historical problem, it’s always, “No, that can’t be right.” Well,
the numbers are right and LAPD needs to stop and acknowledge that.
The LAPD doesn’t have to like the report to admit it is correct.
is what it is. The real issue here is: what does the department
do once they know? Improve, or cover up? We know what the answer
has historically been. Deny and continue to do it.
There was a time when the department could “rope a dope” the public when
criticism came their way. They did it for nearly forty years, since
the McCone Commission issued the first real assessment of police
practices in December, 1965. While the City of Los Angeles started
the Human Relations Commission in January, 1966, LAPD literally
ignored the McCone Commission recommendations. In the three decades
to follow, LAPD rose to its all-time corruption level, in all its
racist and “blue code” glory. The April, 1992 rebellion forced LAPD
to face up to its abuse and misconduct culture, and even then, the
department resisted external scrutiny until a federal consent decree
was imposed upon it, and an inspector general was posted in the
department to provide oversight. At the time, the department didn’t
even document complaints against its officers. Then, when the issue
of racially biased policing was raised ten years ago, the department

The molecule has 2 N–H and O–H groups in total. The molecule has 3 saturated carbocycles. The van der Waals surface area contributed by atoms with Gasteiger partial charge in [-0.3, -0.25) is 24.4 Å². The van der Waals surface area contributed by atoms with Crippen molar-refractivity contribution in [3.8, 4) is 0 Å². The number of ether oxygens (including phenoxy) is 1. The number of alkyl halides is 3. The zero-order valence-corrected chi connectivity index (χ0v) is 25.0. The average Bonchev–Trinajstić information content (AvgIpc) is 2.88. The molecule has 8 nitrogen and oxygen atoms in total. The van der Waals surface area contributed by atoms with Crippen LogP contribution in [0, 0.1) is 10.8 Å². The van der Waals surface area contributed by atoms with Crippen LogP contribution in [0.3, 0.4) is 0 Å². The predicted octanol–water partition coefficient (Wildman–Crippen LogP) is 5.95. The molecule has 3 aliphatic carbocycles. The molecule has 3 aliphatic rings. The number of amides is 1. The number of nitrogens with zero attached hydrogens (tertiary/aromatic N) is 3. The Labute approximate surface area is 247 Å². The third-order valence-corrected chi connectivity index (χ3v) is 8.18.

resisted collecting racial data and had to be forced to do it. After
the worse corruption scandal in the department’s history (Rampart),
the department agreed to take complaints and collect racial data.
Last year, the department reported that in over 1,200 complaints against
LAPD officers, not one had validity. Even LAPD Commissioner, John
Mack, had to say, “C’mon now?” Now LAPD wants to tells us that its
racial profiling problem and the black and brown disparities that
exist are consistent with other departments and that trips to the
museum of tolerance for officer trainees (along with a few other
classes) is enough, and that statistics shouldn’t dictate policy
as it relates to implementing stronger reforms against racial profiling.
what the department doesn’t say is that these disparate numbers
exist despite the fact that the department has technology that scans
license plates, watches officers (cameras in cars) and early detection
systems (on officer behaviors) that still haven’t mitigated the
problem. They would rather attack the critique instead.
LAPD played itself true to form. Despite the facts, it still wants to
deny racial profiling exists in any extreme measure. Well,
I rather believe the ACLU report because, no matter what, LAPD has
never met a report they think is accurate about what we all know
exists. We can’t wait for them to agree, to reform the department.
The report is what it is. LAPD’s response doesn’t address the issue,
it just denies the severity of the racial profiling question. Just
what we expected.
Dr. Anthony Asadullah Samad, is a national columnist, managing director
of the Urban Issues Forum
and author of Saving The Race: Empowerment Through Wisdom.
His Website is AnthonySamad.com.
to contact Dr. Samad.